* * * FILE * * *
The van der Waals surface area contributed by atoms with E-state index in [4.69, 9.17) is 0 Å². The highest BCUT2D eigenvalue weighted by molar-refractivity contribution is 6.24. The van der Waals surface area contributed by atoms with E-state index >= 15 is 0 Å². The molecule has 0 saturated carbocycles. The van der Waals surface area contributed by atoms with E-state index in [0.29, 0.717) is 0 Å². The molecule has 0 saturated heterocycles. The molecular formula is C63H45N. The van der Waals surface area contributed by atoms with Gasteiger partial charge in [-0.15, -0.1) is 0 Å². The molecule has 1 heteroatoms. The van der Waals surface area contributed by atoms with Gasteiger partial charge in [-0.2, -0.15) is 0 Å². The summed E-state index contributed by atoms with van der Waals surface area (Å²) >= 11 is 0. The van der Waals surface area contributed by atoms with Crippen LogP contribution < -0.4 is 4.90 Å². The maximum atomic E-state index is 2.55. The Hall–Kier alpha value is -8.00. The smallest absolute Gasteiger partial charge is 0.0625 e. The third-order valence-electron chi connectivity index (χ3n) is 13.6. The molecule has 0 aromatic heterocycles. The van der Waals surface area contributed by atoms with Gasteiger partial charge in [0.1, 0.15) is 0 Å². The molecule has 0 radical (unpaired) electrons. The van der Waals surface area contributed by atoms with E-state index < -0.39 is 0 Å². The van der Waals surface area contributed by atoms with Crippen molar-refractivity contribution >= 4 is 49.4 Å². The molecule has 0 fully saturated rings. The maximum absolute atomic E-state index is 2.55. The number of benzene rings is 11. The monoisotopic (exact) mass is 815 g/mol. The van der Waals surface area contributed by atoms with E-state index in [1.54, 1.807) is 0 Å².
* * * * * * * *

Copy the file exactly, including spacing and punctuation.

The van der Waals surface area contributed by atoms with E-state index in [4.69, 9.17) is 0 Å². The highest BCUT2D eigenvalue weighted by molar-refractivity contribution is 6.24. The van der Waals surface area contributed by atoms with E-state index >= 15 is 0 Å². The molecule has 0 saturated carbocycles. The van der Waals surface area contributed by atoms with E-state index in [0.29, 0.717) is 0 Å². The molecule has 0 saturated heterocycles. The molecular formula is C63H45N. The van der Waals surface area contributed by atoms with Gasteiger partial charge in [-0.15, -0.1) is 0 Å². The molecule has 1 heteroatoms. The van der Waals surface area contributed by atoms with Gasteiger partial charge in [-0.2, -0.15) is 0 Å². The summed E-state index contributed by atoms with van der Waals surface area (Å²) >= 11 is 0. The van der Waals surface area contributed by atoms with Crippen LogP contribution < -0.4 is 4.90 Å². The maximum atomic E-state index is 2.55. The Hall–Kier alpha value is -8.00. The smallest absolute Gasteiger partial charge is 0.0625 e. The third-order valence-electron chi connectivity index (χ3n) is 13.6. The molecule has 0 aromatic heterocycles. The van der Waals surface area contributed by atoms with Gasteiger partial charge in [0.1, 0.15) is 0 Å². The molecule has 0 radical (unpaired) electrons. The van der Waals surface area contributed by atoms with E-state index < -0.39 is 0 Å². The van der Waals surface area contributed by atoms with Crippen molar-refractivity contribution >= 4 is 49.4 Å². The molecule has 0 fully saturated rings. The maximum absolute atomic E-state index is 2.55. The number of benzene rings is 11. The monoisotopic (exact) mass is 815 g/mol. The van der Waals surface area contributed by atoms with E-state index in [1.54, 1.807) is 0 Å².